VICENZA, Italy - In the early morning hours of July 13, 2008, Soldiers from Chosen Company, 2nd Battalion, 503rd Infantry Regiment were not thinking about medals as they fought off roughly 200 insurgents attacking their vehicle patrol base in Afghanistan.
No Soldier in combat does.
The Army, however, takes pause afterward to honor those who distinguish themselves in battle and recognizes them before their peers.
Six Soldiers from 2nd Platoon, Chosen Company received medals of valor for combat actions that morning in Wanat, a village in northeast Afghanistan. Nine of their comrades lost their lives during the fight.
Maj. Gen. William B. Garrett III, commander of U.S. Army Africa, presented medals to the Soldiers during a March 20 ceremony held at Caserma Ederle.
Receiving the Silver Star was bittersweet, said Spc. Jeffrey Scantlin, 24, of Anchorage, Alaska.
"It's a big deal. But brings back a lot of memories of people who should be here, but aren't," Scantlin said. "For me the medal is more of a group achievement, something I wear to remind me of those who didn't come back."
The Silver Star Medal was also presented to Sgt. 1st Class Erich Phillips and Sgt. John Hayes. Bronze Star Medals with "V" device for valor were awarded to 1st Lt. Aaron Thurman, Sgt. Hector Chavez and Spc. Tyler Hanson.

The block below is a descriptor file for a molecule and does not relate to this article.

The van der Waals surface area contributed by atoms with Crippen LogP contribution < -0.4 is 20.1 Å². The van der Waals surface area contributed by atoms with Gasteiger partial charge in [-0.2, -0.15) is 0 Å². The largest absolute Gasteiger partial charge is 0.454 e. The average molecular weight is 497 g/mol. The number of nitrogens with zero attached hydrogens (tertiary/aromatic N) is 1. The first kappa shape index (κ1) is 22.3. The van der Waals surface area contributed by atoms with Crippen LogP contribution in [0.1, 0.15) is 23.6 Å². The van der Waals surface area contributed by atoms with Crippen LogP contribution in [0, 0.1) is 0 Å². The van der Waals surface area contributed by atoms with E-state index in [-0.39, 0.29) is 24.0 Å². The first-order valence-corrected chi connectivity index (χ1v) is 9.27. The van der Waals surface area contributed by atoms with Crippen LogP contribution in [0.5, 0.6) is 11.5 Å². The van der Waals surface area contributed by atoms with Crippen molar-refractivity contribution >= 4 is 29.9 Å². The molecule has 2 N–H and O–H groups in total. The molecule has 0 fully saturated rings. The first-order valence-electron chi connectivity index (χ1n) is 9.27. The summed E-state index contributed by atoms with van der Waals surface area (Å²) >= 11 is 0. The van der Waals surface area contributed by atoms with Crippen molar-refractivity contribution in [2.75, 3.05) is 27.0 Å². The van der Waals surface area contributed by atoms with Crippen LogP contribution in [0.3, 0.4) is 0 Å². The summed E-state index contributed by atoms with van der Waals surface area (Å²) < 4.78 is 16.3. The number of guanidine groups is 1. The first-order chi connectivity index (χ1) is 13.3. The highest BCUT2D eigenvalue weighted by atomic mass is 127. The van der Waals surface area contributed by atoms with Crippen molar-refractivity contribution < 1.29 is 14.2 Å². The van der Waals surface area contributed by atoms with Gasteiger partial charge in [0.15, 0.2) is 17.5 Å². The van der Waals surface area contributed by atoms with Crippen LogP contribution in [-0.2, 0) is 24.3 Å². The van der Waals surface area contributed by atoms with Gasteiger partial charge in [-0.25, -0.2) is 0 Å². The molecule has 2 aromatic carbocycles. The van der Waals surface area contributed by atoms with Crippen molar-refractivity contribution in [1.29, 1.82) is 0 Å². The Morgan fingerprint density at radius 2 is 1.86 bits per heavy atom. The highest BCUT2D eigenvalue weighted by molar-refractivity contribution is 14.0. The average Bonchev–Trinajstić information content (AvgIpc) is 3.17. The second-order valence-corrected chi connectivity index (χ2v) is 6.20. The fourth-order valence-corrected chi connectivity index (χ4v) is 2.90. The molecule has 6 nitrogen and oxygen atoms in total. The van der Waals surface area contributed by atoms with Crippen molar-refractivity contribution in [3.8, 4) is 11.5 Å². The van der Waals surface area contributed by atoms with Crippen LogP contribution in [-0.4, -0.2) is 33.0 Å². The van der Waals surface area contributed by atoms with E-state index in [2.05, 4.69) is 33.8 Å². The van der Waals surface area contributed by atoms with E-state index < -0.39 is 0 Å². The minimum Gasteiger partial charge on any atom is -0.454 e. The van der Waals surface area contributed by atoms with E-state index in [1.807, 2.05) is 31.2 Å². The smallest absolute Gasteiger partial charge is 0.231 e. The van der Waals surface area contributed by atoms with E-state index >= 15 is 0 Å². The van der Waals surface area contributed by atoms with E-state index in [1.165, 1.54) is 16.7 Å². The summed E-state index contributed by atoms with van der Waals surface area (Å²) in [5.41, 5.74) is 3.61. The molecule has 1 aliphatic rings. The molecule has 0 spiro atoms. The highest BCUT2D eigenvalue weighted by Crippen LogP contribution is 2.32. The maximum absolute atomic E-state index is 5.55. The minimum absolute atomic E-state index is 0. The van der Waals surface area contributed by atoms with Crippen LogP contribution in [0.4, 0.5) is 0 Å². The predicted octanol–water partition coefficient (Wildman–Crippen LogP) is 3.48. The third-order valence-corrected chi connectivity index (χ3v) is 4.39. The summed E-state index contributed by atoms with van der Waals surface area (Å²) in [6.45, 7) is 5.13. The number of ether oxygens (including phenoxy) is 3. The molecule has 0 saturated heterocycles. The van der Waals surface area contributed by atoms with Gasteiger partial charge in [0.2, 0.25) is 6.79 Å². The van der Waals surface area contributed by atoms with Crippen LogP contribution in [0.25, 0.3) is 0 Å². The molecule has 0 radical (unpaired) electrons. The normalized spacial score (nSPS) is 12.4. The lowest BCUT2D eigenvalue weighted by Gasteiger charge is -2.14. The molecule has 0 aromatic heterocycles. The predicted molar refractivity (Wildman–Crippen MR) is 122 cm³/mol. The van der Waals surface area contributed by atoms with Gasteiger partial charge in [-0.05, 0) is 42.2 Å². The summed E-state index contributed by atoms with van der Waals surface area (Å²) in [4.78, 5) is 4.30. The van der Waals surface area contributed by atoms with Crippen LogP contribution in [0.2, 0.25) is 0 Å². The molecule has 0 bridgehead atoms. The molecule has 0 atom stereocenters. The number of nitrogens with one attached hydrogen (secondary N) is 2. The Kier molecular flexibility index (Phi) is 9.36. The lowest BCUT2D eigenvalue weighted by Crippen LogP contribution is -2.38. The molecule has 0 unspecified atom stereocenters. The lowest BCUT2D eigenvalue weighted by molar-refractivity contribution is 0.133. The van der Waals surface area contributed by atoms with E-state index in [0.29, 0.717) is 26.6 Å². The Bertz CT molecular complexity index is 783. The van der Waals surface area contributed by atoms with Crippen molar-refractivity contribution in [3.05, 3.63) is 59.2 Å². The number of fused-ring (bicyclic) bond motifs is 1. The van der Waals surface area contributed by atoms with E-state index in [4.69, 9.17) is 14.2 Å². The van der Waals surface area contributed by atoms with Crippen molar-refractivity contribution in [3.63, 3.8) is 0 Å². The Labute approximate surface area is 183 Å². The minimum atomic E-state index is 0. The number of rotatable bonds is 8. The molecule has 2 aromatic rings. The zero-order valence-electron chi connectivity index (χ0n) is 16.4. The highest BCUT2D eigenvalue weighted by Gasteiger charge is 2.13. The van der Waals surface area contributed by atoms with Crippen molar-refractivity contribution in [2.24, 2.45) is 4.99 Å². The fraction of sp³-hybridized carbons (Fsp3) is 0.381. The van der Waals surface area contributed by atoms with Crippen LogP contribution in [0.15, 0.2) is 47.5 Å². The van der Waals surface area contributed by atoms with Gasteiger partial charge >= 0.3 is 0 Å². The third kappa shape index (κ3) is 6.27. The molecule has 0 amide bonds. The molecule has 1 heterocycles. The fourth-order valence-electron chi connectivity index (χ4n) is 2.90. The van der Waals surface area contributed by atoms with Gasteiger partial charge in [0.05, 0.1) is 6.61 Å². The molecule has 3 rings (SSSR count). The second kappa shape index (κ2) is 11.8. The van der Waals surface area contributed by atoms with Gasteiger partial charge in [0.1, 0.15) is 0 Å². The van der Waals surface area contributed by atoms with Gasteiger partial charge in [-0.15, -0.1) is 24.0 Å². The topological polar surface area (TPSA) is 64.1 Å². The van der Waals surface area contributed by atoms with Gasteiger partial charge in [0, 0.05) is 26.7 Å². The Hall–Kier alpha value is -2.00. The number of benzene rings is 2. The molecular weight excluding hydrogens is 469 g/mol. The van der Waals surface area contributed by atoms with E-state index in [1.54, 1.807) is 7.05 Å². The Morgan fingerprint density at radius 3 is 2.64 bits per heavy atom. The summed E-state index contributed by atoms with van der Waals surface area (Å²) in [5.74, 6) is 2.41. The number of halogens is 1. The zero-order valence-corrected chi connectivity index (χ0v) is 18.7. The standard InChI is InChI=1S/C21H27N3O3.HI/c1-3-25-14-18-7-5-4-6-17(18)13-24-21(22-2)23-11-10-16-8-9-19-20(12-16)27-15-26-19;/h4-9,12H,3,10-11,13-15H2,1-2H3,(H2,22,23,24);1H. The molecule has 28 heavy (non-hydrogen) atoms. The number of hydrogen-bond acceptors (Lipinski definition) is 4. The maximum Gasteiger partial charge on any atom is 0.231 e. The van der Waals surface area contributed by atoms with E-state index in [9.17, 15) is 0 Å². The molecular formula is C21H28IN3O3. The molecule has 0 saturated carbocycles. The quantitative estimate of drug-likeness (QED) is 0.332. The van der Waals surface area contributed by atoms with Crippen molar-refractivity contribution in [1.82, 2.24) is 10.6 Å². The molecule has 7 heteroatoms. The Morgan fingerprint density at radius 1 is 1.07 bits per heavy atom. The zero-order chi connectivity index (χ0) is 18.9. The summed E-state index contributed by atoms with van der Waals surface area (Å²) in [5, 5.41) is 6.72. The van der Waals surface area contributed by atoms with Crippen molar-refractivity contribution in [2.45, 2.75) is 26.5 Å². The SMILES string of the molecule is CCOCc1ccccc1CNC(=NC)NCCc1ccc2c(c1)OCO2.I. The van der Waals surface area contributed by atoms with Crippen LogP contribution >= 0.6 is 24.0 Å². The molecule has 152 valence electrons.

As the ceremony began, the 173rd Airborne Brigade Combat Team stood silent to remember those who died. Then, Garrett spoke about the bravery Soldiers displayed during the battle.
"Their courage under fire, valor, and loyalty to each other was absolutely astounding," Garrett said.
The platoon was near the end of a long deployment to Afghanistan, enduring many firefights along the way. Yet, when faced with enemy fire near Wanat, outnumbered and in some cases wounded, these paratroopers fought desperately for each other, overcoming fear and willingly risking their lives to save others.
"Incredible acts of courage and valor were commonplace on the battlefield that day," Garrett said. "Today, we recognize these six Soldiers for their courage - and we are thankful for the opportunity to serve with such men."
Garrett stepped forward and orders were read detailing each of their actions. The six paratroopers paused for photos, the bright ribbons and shining stars standing out against their gray digital fatigues.
In that quiet moment, each Soldier felt mixed emotions. Rows of paratroopers in maroon berets stood before them -many who have their own combat experiences from Afghanistan.
Scantlin, like most of those awarded, knew they had been put in for a medal. Some knew that same day. But it meant little to them at the time, still reeling from the combat they had endured.
"We just lost nine guys - everyone was still in shock, it was surreal. It still is," Scantlin said. "The guys that died there were my friends."